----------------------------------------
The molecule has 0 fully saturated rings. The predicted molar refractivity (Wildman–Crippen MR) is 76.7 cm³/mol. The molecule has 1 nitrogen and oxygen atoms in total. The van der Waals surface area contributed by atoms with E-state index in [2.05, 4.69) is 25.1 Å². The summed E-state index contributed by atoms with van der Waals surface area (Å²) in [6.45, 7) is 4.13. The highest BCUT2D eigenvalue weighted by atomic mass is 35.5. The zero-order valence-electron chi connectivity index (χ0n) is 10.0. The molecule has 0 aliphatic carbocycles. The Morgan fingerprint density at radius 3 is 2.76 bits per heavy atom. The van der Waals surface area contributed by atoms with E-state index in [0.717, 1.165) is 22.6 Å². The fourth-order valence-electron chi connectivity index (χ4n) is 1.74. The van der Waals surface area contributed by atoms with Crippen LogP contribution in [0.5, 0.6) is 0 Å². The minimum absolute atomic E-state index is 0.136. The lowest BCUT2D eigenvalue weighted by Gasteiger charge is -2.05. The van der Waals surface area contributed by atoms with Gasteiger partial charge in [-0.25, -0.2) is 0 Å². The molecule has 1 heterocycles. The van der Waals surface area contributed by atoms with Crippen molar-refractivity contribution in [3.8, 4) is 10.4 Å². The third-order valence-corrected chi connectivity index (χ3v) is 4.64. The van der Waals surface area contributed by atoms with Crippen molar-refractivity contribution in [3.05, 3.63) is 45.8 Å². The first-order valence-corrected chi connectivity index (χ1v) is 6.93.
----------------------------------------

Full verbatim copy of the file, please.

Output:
The molecule has 0 fully saturated rings. The predicted molar refractivity (Wildman–Crippen MR) is 76.7 cm³/mol. The molecule has 1 nitrogen and oxygen atoms in total. The van der Waals surface area contributed by atoms with E-state index in [2.05, 4.69) is 25.1 Å². The summed E-state index contributed by atoms with van der Waals surface area (Å²) in [6.45, 7) is 4.13. The highest BCUT2D eigenvalue weighted by atomic mass is 35.5. The zero-order valence-electron chi connectivity index (χ0n) is 10.0. The molecule has 0 aliphatic carbocycles. The Morgan fingerprint density at radius 3 is 2.76 bits per heavy atom. The van der Waals surface area contributed by atoms with E-state index in [0.717, 1.165) is 22.6 Å². The fourth-order valence-electron chi connectivity index (χ4n) is 1.74. The van der Waals surface area contributed by atoms with Crippen LogP contribution in [0.5, 0.6) is 0 Å². The minimum absolute atomic E-state index is 0.136. The lowest BCUT2D eigenvalue weighted by Gasteiger charge is -2.05. The van der Waals surface area contributed by atoms with Gasteiger partial charge in [-0.25, -0.2) is 0 Å². The molecule has 1 heterocycles. The van der Waals surface area contributed by atoms with Crippen molar-refractivity contribution in [3.8, 4) is 10.4 Å². The third-order valence-corrected chi connectivity index (χ3v) is 4.64. The van der Waals surface area contributed by atoms with Crippen molar-refractivity contribution in [3.05, 3.63) is 45.8 Å². The first-order valence-corrected chi connectivity index (χ1v) is 6.93.